Review Sinfonia of London, St David’s Hall by James Ellis

Martin James Bartlett, Photo credit: Paul Marc Mitchell
 out of 5 stars (3 / 5)

It would prove to be an expectedly light affair with that of the Sinfonia of London, along with maestro John Wilson who excels in all he does. He is happy to bring the lighter side of classical to many an audience and we cant blame him for it.

What surprised me most about these players was the laid back approach. It all felt like one big jolly, the percussionists during their many rest periods had faces of children back in assembly. And two players in the back of the violins are clearly loved up. Wilson would even loose his baton during the second half of the evening, all in keeping with the strange air of the night.

Walton and his Scapino makes a great concert opener and the Sinfonia clearly had a lot of time with the piece with practice. It was the timbre of the whole thing, the jolting, romp like feel for these few minutes which flew by. Very charming and we craved more. Following on was the first Ravel of the night: Valses Nobles et Sentimentales. I find his music to be the equivalent of a bath bomb, light and fizzy, though swiftly leaving you with nothing of interest other than coloured water. The pieces displays strands and sinew, evocative of impressionism of the era. This is a piece which doesn’t command attention and you can drift of in thought.

Of major appeal was Gershwin’s Rhapsody in Blue with soloist Martin James Bartlett. Playing with impish vigour, Barlett didn’t let up in it’s commanding jazz storm. It’s safe territory though back in its day, remaining groundbreaking for allowing popular music to be injected into classical. As ever the delight, this standard Gershwin delighted and we’d simply love to hear Barlett tackle his more meaty piano Concerto in F.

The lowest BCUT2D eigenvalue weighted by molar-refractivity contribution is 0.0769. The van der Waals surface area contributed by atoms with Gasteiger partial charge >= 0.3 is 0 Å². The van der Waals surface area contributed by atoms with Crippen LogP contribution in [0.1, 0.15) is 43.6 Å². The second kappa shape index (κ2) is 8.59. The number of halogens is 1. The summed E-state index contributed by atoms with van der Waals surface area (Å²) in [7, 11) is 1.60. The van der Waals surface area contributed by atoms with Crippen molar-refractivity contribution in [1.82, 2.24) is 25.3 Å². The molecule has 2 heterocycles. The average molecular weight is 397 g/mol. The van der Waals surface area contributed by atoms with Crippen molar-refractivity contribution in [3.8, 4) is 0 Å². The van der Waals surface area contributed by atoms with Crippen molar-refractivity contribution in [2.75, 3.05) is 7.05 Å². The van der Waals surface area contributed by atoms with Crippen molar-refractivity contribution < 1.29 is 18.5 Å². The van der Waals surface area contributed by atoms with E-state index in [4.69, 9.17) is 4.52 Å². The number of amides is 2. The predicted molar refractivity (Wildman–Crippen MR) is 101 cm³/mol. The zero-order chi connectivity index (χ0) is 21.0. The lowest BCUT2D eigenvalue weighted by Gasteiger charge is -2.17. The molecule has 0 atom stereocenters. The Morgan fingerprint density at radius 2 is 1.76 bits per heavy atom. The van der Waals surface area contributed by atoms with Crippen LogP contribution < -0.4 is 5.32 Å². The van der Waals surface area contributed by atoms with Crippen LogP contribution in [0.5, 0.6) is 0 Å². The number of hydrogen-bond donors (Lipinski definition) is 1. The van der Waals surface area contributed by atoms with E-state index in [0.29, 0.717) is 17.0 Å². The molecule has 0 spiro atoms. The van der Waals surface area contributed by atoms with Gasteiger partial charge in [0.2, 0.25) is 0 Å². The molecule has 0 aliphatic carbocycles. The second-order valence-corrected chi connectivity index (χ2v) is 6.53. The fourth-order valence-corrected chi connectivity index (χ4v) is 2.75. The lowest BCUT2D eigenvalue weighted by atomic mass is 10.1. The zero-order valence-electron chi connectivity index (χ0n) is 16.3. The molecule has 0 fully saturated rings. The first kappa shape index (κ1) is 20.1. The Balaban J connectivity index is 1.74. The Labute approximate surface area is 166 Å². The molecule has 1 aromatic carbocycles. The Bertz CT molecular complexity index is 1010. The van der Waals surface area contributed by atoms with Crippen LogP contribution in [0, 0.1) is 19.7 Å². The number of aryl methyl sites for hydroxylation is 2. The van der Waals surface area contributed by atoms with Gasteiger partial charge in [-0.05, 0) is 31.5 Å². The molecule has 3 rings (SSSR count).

Upon hearing Debussy’s La Mer once again, I’ve found it to finally have appeal and intrigue. Maybe it’s the allusive nature of the score which is gradually waffling over me. Here the Sinfonia came into their own, the entire three movements inspired by the sea engulfed St David’s Hall, their shimmering, blazing delivery held up as a highlight of the night. What did annoy was the eye rolling choice of Ravel’s Boléro. The piece has reached meme level now, a joke even in his own day, met with boos and hisses. Wilson declared this to the the Welsh premier of the original version of the ballet score and not the later orchestral version.

There is little evidence of this being a premier proper and Wilson just seemed to have said this. The pieces in the it’s original guise is even more interminable, two snare drum players take turns with the tempo, a boring tennis match as we hear the same melody again and again. I’m all for minimalism but this takes the mickey. I was stunned by the amount of people stood on their feet after, though I will applause the players for a light, mostly French affair. They shall return in February with the glamour of MGM films…

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